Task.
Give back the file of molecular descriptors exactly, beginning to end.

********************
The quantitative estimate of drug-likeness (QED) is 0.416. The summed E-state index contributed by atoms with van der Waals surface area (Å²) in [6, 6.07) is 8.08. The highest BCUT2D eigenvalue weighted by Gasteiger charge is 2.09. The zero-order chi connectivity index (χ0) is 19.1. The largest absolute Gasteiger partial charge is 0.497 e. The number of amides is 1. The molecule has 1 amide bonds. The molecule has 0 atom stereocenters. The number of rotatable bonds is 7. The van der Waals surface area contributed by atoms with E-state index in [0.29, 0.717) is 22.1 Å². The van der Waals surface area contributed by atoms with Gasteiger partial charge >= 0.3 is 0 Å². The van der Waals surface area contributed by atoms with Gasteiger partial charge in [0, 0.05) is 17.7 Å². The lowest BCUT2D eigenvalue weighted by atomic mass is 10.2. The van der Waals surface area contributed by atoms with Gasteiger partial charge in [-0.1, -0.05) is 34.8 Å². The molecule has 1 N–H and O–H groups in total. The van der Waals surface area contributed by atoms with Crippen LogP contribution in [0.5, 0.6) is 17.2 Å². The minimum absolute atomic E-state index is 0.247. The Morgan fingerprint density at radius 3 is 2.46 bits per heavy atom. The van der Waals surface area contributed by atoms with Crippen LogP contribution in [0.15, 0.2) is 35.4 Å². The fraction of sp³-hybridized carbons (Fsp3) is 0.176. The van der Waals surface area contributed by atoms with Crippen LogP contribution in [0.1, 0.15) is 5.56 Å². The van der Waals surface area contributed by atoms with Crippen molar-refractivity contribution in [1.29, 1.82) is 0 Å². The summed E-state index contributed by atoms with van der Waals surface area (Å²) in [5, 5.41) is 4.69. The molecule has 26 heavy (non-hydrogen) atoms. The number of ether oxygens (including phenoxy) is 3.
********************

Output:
The quantitative estimate of drug-likeness (QED) is 0.416. The summed E-state index contributed by atoms with van der Waals surface area (Å²) in [6, 6.07) is 8.08. The highest BCUT2D eigenvalue weighted by Gasteiger charge is 2.09. The zero-order chi connectivity index (χ0) is 19.1. The largest absolute Gasteiger partial charge is 0.497 e. The number of amides is 1. The molecule has 1 amide bonds. The molecule has 0 atom stereocenters. The number of rotatable bonds is 7. The van der Waals surface area contributed by atoms with E-state index in [0.29, 0.717) is 22.1 Å². The van der Waals surface area contributed by atoms with Gasteiger partial charge >= 0.3 is 0 Å². The van der Waals surface area contributed by atoms with Gasteiger partial charge in [0, 0.05) is 17.7 Å². The lowest BCUT2D eigenvalue weighted by atomic mass is 10.2. The van der Waals surface area contributed by atoms with Gasteiger partial charge in [-0.1, -0.05) is 34.8 Å². The molecule has 1 N–H and O–H groups in total. The van der Waals surface area contributed by atoms with Crippen LogP contribution in [0.5, 0.6) is 17.2 Å². The minimum absolute atomic E-state index is 0.247. The Morgan fingerprint density at radius 3 is 2.46 bits per heavy atom. The van der Waals surface area contributed by atoms with Crippen LogP contribution in [0.15, 0.2) is 35.4 Å². The fraction of sp³-hybridized carbons (Fsp3) is 0.176. The van der Waals surface area contributed by atoms with Crippen LogP contribution in [0.1, 0.15) is 5.56 Å². The van der Waals surface area contributed by atoms with Crippen molar-refractivity contribution in [1.29, 1.82) is 0 Å². The summed E-state index contributed by atoms with van der Waals surface area (Å²) in [5, 5.41) is 4.69. The molecule has 26 heavy (non-hydrogen) atoms. The number of ether oxygens (including phenoxy) is 3.